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  #16  
Old 08-30-2019, 09:37 AM
Realbluesman Realbluesman is offline
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I agree with many that the Gold Tone Paul Beard is worth the extra $ by far!

Gold Tone sells B stock on their site and on Reverb. Sometimes used Gold Tones show up on Steel Guitar Forum and Reso Hangout Forum markets but don't last long.
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  #17  
Old 08-31-2019, 08:23 AM
OnTheLedge OnTheLedge is offline
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Quote:
Originally Posted by Realbluesman View Post
I agree with many that the Gold Tone Paul Beard is worth the extra $ by far!

Gold Tone sells B stock on their site and on Reverb. Sometimes used Gold Tones show up on Steel Guitar Forum and Reso Hangout Forum markets but don't last long.
This is my recommendation too. I own the Gold Tone Paul Beard mahogany roundneck model. Its a high quality, beautiful sounding instrument. Used square neck ones can be had in your price range. Get one! You won't be disappointed.
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  #18  
Old 09-09-2019, 09:15 AM
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The Gold Tone is very good. However, there are several others that are worth looking at. If you can find a used Wechter Scheerhorn they have a more modern 'open' tone than the Gold Tone. A lot - LOT of the tone in a reso is the spider and cone - so if you happen on a Regal that has been upgraded with a Beard or Quarterman cone at a good price check it out. Redline Resophonics has made some very nice 'bottom line' reso's also - but they are probably a little higher that what you want to pay.
Check out https://www.resohangout.com/
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  #19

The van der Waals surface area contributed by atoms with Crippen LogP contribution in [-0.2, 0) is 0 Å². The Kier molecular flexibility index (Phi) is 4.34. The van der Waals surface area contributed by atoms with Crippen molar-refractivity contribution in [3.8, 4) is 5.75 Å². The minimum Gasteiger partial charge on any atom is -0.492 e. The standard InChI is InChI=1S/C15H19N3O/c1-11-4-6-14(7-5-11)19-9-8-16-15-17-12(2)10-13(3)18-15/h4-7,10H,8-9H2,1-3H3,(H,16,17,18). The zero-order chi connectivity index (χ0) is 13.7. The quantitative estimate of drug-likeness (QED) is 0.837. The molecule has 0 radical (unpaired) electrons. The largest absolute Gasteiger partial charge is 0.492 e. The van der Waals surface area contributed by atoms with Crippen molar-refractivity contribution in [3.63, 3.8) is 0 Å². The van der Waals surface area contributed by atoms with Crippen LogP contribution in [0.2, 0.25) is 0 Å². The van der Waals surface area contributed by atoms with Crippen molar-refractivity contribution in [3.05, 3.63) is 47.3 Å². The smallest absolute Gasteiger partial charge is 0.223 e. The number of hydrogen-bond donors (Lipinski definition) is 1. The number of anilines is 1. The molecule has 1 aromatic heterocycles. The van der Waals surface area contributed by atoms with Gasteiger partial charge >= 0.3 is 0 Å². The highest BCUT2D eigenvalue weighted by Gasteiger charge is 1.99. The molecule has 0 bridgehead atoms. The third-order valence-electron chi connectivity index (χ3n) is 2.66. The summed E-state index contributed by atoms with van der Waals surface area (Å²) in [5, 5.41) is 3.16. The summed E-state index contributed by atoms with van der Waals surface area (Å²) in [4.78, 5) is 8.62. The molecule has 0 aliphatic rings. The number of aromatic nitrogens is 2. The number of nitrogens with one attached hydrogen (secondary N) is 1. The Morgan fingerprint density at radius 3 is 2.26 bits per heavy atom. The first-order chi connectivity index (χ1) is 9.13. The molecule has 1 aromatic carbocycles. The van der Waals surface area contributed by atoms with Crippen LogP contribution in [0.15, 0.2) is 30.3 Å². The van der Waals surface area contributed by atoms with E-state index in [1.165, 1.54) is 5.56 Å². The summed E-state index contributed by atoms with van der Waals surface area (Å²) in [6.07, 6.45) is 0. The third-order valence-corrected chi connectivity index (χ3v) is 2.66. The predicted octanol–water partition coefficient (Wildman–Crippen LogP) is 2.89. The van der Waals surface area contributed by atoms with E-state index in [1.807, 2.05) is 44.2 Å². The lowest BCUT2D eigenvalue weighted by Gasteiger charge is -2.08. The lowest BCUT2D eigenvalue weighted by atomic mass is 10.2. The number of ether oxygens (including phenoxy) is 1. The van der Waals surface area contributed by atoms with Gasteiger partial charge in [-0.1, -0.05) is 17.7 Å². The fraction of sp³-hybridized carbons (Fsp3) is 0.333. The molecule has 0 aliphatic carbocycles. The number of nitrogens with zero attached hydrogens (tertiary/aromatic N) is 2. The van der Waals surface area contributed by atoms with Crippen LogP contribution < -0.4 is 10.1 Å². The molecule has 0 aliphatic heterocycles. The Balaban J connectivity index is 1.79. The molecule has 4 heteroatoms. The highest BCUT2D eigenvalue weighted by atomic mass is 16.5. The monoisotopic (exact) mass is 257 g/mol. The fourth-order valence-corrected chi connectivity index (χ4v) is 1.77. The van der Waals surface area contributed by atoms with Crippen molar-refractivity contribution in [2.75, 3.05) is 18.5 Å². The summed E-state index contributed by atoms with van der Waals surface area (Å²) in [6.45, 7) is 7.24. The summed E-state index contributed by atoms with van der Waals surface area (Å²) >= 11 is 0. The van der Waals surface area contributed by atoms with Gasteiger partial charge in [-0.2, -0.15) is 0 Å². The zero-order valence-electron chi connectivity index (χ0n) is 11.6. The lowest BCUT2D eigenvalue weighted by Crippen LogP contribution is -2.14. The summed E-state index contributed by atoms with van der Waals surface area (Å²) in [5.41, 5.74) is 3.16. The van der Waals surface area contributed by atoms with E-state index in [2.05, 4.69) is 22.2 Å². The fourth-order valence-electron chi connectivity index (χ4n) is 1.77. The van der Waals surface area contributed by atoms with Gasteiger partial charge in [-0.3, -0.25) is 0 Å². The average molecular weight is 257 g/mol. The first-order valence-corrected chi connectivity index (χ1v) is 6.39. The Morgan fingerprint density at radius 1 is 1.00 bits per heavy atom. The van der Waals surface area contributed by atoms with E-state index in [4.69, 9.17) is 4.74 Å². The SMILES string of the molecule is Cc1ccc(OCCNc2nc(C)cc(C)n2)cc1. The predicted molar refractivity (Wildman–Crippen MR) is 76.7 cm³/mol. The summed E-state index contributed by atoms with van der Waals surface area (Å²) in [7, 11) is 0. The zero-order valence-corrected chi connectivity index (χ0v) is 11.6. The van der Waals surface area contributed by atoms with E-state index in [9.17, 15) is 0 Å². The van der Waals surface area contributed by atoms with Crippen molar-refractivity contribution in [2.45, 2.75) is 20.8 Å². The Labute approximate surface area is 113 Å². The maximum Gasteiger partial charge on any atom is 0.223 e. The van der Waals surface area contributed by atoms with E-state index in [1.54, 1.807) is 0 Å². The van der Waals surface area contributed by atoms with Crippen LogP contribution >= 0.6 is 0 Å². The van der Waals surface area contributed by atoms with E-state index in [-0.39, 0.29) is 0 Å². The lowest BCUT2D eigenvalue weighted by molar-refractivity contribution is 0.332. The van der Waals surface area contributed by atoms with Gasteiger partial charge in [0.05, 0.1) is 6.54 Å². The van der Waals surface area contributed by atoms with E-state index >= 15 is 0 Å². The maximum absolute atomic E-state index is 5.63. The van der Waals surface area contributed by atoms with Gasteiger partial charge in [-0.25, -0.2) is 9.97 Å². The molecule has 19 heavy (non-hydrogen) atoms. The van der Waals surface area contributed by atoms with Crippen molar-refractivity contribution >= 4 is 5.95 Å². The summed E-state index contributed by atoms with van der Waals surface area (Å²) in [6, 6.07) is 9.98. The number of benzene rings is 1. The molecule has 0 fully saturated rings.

Old 11-01-2019, 07:29 AM
cap217 cap217 is offline
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Still looking for one. What about the recording king 991? I played on this week and it seemed nice. Price is a about the same as the beard but I like the look better. Again, no clue about these.
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  #20  
Old 11-01-2019, 05:25 PM
Realbluesman Realbluesman is offline
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Maybe you should do some more research. Your last post is for a metal-bodied round neck reso.

My suggestion is to decide first on square (lap) or round (traditional) neck, then on the body construction (metal vs wood), then on the type of resonator (biscuit or spider bridge). Then you might get some better advice here.
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  #21  
Old 11-02-2019, 09:15 AM
MrDB MrDB is offline
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I don't know where you are located but if you are in the USA a Guitar Center might not be too far from you. Once you decide on round/square neck you can order a couple and have them shipped to the store, go in and sit down with them so you can play them side by side. Pick the one you want and GC will refund you on the one you reject.

Gold Tones are great but are more expensive than entry level. Regal, Recording King and Gretsch all make decent to good resos in the $500 range. No, they aren't Nationals but if you just want to get started without spending a lot of money they are excellent for that purpose.